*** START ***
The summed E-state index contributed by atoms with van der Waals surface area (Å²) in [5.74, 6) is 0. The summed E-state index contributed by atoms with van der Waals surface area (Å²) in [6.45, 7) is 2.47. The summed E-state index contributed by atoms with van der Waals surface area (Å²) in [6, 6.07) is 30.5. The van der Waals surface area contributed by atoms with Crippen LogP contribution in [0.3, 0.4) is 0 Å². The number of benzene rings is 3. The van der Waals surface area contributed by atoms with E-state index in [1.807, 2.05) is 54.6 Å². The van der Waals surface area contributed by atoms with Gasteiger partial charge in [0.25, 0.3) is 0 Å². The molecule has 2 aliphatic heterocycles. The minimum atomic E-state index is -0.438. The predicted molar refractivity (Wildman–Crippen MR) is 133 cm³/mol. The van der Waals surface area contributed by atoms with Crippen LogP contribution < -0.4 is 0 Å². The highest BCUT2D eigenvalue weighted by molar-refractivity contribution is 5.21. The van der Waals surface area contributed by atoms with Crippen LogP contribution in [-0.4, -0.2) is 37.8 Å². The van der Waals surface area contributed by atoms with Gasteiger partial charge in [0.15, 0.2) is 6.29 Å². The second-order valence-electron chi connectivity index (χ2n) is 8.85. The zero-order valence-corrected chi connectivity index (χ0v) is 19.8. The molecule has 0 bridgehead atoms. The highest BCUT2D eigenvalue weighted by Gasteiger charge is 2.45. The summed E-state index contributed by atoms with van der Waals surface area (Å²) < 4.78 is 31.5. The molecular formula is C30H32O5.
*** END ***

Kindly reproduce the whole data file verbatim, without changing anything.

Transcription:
The summed E-state index contributed by atoms with van der Waals surface area (Å²) in [5.74, 6) is 0. The summed E-state index contributed by atoms with van der Waals surface area (Å²) in [6.45, 7) is 2.47. The summed E-state index contributed by atoms with van der Waals surface area (Å²) in [6, 6.07) is 30.5. The van der Waals surface area contributed by atoms with Crippen LogP contribution in [0.3, 0.4) is 0 Å². The number of benzene rings is 3. The van der Waals surface area contributed by atoms with E-state index in [1.807, 2.05) is 54.6 Å². The van der Waals surface area contributed by atoms with Gasteiger partial charge in [0.25, 0.3) is 0 Å². The molecule has 2 aliphatic heterocycles. The minimum atomic E-state index is -0.438. The predicted molar refractivity (Wildman–Crippen MR) is 133 cm³/mol. The van der Waals surface area contributed by atoms with Crippen LogP contribution < -0.4 is 0 Å². The highest BCUT2D eigenvalue weighted by molar-refractivity contribution is 5.21. The van der Waals surface area contributed by atoms with Crippen LogP contribution in [-0.4, -0.2) is 37.8 Å². The van der Waals surface area contributed by atoms with Gasteiger partial charge in [0.15, 0.2) is 6.29 Å². The second-order valence-electron chi connectivity index (χ2n) is 8.85. The zero-order valence-corrected chi connectivity index (χ0v) is 19.8. The molecule has 0 bridgehead atoms. The highest BCUT2D eigenvalue weighted by Gasteiger charge is 2.45. The summed E-state index contributed by atoms with van der Waals surface area (Å²) < 4.78 is 31.5. The molecular formula is C30H32O5.